Sorry MotoGP, But This is the Best Sounding Lap of Assen We’ll Hear This Week

MotoGP visits Assen this weekend for the Dutch TT, but it won’t sound at any point as good as this 50cc ripper at 16,000rpm

Kreidler 50cc bike laps Assen at 16,000rpm. - MiticasDosTiempos/Facebook
Kreidler 50cc bike laps Assen at 16,000rpm. - MiticasDosTiempos/Facebook

MotoGP is in the middle of one of its most exciting seasons of recent years as it heads to Assen this weekend, but the sound remains relatively underwhelming.

It’s not that MotoGP bikes sound especially bad, but they definitely don’t sound spectacular. Plus, almost all of them sound almost exactly the same because almost all of the manufacturers use almost identical engine configurations.

Marco Bezzecchi, 2024 MotoGP Italian Grand Prix. - Gold and Goose
Marco Bezzecchi, 2024 MotoGP Italian Grand Prix. - Gold and Goose

The exception, of course, is Yamaha, which runs a ‘big bang’ firing order like everyone else, but the cylinders being fired are all lined up in single file, rather than in the ‘V’ formation used by the rest of the MotoGP factories.

The reason most of the bike all use mostly similar engine configurations is because a ‘big bang’ 90-degree V4 (only KTM, with an 86-degree ‘V’, uses an angle smaller than 90 degrees) has been discovered to be the easiest way to achieve both high engine performance and sufficient rideability.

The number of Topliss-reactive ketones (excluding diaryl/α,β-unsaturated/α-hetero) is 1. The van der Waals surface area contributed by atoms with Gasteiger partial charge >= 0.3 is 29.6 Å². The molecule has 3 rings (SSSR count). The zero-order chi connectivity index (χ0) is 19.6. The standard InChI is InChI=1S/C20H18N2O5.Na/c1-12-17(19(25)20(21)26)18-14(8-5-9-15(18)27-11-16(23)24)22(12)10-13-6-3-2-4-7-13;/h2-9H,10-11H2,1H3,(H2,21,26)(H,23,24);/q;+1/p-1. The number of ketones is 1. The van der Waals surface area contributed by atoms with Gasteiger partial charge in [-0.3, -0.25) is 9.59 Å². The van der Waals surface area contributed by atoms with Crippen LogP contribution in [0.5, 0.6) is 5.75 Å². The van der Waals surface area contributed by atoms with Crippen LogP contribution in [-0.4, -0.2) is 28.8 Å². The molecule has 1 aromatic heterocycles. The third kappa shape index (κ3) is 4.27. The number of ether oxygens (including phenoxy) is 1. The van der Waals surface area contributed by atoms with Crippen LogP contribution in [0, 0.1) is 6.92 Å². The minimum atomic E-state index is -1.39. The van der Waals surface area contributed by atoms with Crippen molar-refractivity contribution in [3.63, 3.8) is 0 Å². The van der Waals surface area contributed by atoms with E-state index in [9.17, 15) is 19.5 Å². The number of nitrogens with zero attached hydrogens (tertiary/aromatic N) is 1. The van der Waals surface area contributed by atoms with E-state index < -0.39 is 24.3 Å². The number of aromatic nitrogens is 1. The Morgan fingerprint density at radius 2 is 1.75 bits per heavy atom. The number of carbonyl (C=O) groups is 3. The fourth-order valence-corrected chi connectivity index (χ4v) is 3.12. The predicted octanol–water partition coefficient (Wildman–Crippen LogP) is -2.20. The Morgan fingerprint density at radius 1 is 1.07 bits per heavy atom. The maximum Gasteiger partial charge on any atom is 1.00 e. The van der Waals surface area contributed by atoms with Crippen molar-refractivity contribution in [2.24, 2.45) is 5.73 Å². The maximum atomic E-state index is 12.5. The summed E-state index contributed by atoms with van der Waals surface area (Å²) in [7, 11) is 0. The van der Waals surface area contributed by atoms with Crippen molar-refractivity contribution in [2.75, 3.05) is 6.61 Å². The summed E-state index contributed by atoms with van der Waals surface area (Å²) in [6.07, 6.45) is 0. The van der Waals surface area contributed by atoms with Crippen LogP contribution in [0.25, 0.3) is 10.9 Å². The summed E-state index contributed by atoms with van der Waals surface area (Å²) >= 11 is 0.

But now is not the first time that MotoGP bikes have all sounded almost identical. Back in the 500cc two-stroke days, all the bikes sounded exactly the same, too, especially by the mid-1990s when Honda, Suzuki, and Yamaha were all using ‘big bang’ V4s.

But everyone loves a two-stroke and mostly for the sound. The two-stroke big bangs certainly have a more exciting and dramatic sound than the modern four-strokes, but, to be honest, the 500s were never the best-sounding two-strokes. 

 

No, instead, much like production inline-four-cylinders, the smaller the capacity the more striking the sound thanks to reduced inertia and therefore increased rev limits.

 

To demonstrate that, the above video is of a Kreidler 50cc two-stroke being ridden around the TT Assen circuit, where MotoGP races this weekend, and revving to over 16,000rpm. It sounds spectacular, and certainly more so than the MotoGP bikes that will compete in the 75th World Championship Dutch TT in a few days’ time.

Image credit: MiticasDosTiempos/Facebook

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